It works error-free if the patterns fit the respective context - this is usually only the case with low complexity.
Complex questions need a different approach. Our brain can also work logically, slowly and analytically for this purpose ("system 2" according to Kahneman). We tend to identify strongly with this part of our thinking (hence - the ratio). However, research has proven that we consciously activate this System 2 much less often because it takes a lot of energy and tires quickly.
Daniel Kahneman emphasises that our decisions, our interaction with other people and our behaviour are very much shaped by the interaction of the two systems. At the same time, he emphasises that this is a metaphor. The actual way our brain works is much more complex.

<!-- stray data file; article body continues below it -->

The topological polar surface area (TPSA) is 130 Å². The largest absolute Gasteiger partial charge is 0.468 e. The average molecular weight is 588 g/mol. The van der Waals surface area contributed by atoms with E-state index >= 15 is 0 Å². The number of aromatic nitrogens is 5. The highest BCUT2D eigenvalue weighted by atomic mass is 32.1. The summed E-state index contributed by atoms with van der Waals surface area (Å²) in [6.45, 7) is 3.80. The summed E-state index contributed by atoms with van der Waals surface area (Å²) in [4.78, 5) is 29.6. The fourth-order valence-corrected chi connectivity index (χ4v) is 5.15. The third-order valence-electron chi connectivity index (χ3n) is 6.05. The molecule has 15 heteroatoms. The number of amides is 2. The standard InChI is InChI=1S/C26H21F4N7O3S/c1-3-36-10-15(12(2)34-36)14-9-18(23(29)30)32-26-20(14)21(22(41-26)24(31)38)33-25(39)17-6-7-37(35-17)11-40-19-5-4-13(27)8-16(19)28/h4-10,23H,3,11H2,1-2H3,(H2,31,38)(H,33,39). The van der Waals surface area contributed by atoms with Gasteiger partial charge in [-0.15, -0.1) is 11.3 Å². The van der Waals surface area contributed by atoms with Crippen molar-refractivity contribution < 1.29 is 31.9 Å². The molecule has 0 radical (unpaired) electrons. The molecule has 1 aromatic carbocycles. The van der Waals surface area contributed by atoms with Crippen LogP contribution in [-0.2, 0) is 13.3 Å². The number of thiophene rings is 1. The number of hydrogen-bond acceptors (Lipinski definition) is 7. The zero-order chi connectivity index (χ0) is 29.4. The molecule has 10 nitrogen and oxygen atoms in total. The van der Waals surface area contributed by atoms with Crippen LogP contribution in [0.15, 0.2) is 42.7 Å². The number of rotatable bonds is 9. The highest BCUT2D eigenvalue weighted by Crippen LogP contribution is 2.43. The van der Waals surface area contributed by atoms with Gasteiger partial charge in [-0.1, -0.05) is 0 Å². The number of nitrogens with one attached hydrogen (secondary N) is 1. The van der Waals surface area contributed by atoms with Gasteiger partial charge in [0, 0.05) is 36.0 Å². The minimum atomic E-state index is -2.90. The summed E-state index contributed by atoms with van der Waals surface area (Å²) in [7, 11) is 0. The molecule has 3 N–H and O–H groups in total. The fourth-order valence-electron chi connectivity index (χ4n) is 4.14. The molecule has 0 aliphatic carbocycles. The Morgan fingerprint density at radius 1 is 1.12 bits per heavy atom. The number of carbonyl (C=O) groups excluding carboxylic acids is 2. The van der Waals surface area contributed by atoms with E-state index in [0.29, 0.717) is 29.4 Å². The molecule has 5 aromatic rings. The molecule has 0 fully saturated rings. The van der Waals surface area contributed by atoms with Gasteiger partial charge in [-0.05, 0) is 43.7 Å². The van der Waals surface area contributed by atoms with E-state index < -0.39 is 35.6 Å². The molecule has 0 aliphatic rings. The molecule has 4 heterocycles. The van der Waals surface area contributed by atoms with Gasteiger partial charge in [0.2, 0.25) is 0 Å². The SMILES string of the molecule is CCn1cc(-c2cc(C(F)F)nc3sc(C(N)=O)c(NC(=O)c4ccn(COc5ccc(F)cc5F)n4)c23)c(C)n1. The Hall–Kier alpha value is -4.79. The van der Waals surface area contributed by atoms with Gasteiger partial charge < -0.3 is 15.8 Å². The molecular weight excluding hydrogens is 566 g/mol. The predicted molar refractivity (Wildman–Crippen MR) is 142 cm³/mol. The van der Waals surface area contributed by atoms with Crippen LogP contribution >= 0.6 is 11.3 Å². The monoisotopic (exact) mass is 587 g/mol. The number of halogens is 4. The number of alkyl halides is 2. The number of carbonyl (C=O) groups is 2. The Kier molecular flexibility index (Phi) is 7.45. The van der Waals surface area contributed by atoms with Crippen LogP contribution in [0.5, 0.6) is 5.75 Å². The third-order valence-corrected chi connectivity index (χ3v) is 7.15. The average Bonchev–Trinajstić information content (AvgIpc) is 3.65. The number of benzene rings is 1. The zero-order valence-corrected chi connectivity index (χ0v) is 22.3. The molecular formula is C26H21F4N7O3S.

System 1 and System 2 can be used very well as a concept to explain the presence of cognitive biases - our autopilot sometimes goes wrong.
As discussed in the definition of unconscious biases, we are sometimes systematically wrong. Why?
Essentially, we apply an existing pattern that is not appropriate in the specific context. System 1 is equally convinced of its correctness, system 2 does not engage.
The consequence: our judgement, decision or action leads to a result that is inappropriate for the situation - for ourselves, other people or organisations. This can also happen contrary to system 2's conscious beliefs or values, therefore also contrary to an actual intention.